Woman who posted video punching her dog with boxing gloves faces animal cruelty investigation

Idaho Humane Society ​received overwhelming number of phone calls and emails regarding video

Louise Hall
Wednesday 06 May 2020 17:37 BST

A woman in Idaho who reportedly posted a video on Snapchat of her punching a dog while wearing boxing gloves, is being investigated by an animal humane society and could face cruelty charges.

The Idaho Humane Society launched the case after a video of the woman punching her dog in the face while wearing boxing gloves blew up online.

In the video, a woman can be seen hitting the dog in the face repeatedly, and after one punch the animal yelps in pain.

“I hit him so hard I felt that through” the woman seemingly says in the video before the clip ends.

In an earlier clip, someone in the background appears to say: “we’re boxing animals. Where’s Sarah McLachlan?”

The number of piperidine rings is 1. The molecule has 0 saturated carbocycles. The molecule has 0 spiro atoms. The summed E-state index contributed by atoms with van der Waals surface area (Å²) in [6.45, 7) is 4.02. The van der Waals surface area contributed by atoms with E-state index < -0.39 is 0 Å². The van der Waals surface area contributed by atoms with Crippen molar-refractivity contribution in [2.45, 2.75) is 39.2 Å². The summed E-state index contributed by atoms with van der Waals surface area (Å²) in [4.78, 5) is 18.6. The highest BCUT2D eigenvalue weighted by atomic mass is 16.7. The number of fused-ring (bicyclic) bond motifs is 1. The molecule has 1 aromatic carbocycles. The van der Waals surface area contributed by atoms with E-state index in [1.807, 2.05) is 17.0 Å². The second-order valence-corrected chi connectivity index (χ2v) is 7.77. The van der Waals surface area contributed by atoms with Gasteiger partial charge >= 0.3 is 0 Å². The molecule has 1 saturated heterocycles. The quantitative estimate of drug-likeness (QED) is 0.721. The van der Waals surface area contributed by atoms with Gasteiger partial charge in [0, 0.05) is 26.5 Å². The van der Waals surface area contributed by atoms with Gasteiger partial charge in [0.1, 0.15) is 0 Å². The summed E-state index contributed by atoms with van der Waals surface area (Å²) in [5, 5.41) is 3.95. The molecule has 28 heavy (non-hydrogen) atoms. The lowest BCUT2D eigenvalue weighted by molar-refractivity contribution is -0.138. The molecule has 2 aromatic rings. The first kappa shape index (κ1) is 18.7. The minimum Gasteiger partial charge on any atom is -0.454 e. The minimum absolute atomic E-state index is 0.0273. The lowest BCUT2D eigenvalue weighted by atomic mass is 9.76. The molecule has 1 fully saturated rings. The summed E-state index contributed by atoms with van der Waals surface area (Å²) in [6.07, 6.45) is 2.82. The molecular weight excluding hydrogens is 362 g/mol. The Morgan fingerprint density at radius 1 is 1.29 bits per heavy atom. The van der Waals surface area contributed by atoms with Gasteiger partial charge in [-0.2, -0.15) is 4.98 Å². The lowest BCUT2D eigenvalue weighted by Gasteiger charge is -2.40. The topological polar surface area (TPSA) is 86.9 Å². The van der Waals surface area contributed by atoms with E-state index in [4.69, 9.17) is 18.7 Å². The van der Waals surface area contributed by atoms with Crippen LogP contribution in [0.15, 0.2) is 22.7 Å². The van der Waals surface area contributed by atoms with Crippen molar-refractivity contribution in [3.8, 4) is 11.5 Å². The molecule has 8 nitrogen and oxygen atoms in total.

The singer previously performed in notable animal cruelty advertisements for the American Society for the Prevention of Cruelty to Animals.

The Idaho Humane Society said they have launched an official investigation into the video after receiving an overwhelming number of phone calls and emails regarding the incident.

“This morning the individual was identified and we sent a Humane Officer to discuss the situation,” the society said in a Facebook post.

According to the society, the investigation is currently pending review and charging decision.

The person involved could possibly face animal cruelty charges according to the animal welfare organisation, for which they could face a maximum penalty of up to six months in prison and as much as $5,000 in fines, The Idaho Statesman reported.

The organisation urged people to stop getting in touch about the clip as it is currently being dealt with and said continued calls “delays other urgent cases from receiving immediate attention”.

“The Idaho Humane Society works to protect all animals from abuse,” the society said in its statement.

“We also believe that because domestic animals are a product of human intervention, we have a very special obligation to them in regard to humane treatment and responsible stewardship.”

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